Jack Thompson Versus Gamers

What ensues when anti-games crusader
Jack Thompson shifts his attention from video-game publishers to enthusiast
websites like Penny Arcade? Unbelievable weirdness.

BitTorrent Conviction Unlikely to Be Copied in US

Hong Kong officials have successfully
prosecuted a BitTorrent user for sharing three copyrighted movies on the
file-sharing network. The user faces up to four years in jail and a fine of up
to about US$6,400. He had pleaded not guilty to copyright infringement for
sharing movies "Miss Congeniality," "Daredevil" and "Red Planet."



Supreme Court rejects Microsoft appeal in Eolas case

With the denial of an appeal about
how damages in the case should be calculated, focus now shifts to the District
Court that is examining the validity of the Eolas patent.



The battle to shape data security laws

It has been a bad year for data
security. In response, more than a dozen bills have been introduced in Congress
this year.

Federal commission looks to push e-health record adoption


A federal commission looking for ways
to make digitized health care information more widely available to patients and
providers in the U.S. is calling for a nationwide patient authentication system.

Data Security
Laws Seem Likely, So Consumers and Businesses Vie to Shape Them

It has been a bad year for data
security. In response, more than a dozen bills have been introduced in Congress
this year.



House to Onion: Stop using seal

The White House is not amused by The
Onion, a newspaper that often spoofs the Bush administration, and has asked it
to stop using the presidential seal on its Web site. The seal was still on the
Web site on Tuesday at the spot where President George W.
Bush's weekly radio address is parodied. With headlines like "Bush To Appoint
Someone To Be In Charge Of Country" and "Bush Subconsciously Sizes Up Spain For
Invasion," The Onion is popular with readers looking for a little laughter with
their politics.

No Porn for You, Video IPod!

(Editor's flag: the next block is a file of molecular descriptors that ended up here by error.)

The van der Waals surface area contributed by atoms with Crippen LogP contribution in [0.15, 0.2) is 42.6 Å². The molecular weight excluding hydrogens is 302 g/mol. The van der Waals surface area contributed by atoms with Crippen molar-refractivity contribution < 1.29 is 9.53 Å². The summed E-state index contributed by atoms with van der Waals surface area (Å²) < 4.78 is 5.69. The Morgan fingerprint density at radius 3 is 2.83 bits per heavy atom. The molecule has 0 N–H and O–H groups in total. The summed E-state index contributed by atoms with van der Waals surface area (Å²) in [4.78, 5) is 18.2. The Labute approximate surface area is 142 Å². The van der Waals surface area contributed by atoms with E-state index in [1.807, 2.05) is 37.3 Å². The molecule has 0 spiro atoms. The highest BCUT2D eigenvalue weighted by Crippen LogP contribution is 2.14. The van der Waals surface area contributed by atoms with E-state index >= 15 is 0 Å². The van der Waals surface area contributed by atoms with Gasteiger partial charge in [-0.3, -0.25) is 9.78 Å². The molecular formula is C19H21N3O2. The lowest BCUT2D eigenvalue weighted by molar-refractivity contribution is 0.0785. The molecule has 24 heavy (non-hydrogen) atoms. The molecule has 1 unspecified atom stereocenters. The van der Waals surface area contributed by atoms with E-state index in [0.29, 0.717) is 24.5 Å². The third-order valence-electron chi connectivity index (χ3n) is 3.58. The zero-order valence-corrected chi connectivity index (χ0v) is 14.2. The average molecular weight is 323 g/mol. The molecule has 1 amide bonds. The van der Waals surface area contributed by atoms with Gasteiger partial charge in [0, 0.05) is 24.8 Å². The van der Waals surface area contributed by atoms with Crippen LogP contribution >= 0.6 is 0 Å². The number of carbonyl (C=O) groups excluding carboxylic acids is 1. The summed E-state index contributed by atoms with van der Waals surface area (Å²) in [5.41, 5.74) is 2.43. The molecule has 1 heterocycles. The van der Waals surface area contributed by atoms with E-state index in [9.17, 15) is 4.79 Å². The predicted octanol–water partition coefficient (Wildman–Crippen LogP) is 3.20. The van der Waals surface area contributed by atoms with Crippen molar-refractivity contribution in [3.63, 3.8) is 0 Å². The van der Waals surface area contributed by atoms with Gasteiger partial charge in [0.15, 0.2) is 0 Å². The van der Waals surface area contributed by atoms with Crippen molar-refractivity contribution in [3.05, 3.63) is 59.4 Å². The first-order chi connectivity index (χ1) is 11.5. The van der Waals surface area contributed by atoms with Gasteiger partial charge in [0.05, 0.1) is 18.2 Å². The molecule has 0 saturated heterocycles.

Usually the adult industry races to
embrace new technology -- but not so with the video iPod. Thanks to fears of
litigation and a government crackdown, the porn peddlers will not get caught
with their pants down.



New Rules On Internet Wiretapping Challenged

New federal wiretapping rules that
would make it easier for law enforcement to monitor e-mails and Internet-based
phone calls were challenged by privacy, high-tech and telecommunications groups
in federal court yesterday.

U.S. Passports to Go Electronic

The new radio frequency
identification chips will include a photo and all the other information
currently printed in passports.

U.S. Cell Phone Tracking Clipped

Judges reject Bush administration
arguments that law enforcement should be able to use cell phone signals to track
users' movements, ruling that the feds first need "probable cause" to believe
someone's committed a crime.



New BlackBerry gets juice from Intel

Xscale-powered handheld debuts as
RIM's rivals step up their wireless e-mail offerings.

AOL Founder Resigns From Time Warner

Steve Case, the America Online
co-founder who shepherded the company through its merger with Time Warner Inc.,
said he is resigning immediately from the Time Warner board of directors.



Developer expresses concerns

A developer expressed his fear that
he may be letting the city take advantage of him during a Richfield City Council
meeting Oct. 25. Seth Thurgood said when he started the Fairway Landing
subdivision, he wanted to do a quality job. However, Thurgood said additions and
changes the city has requested after its initial acceptance of the plan for the
subdivision continually increase the costs of building the subdivision.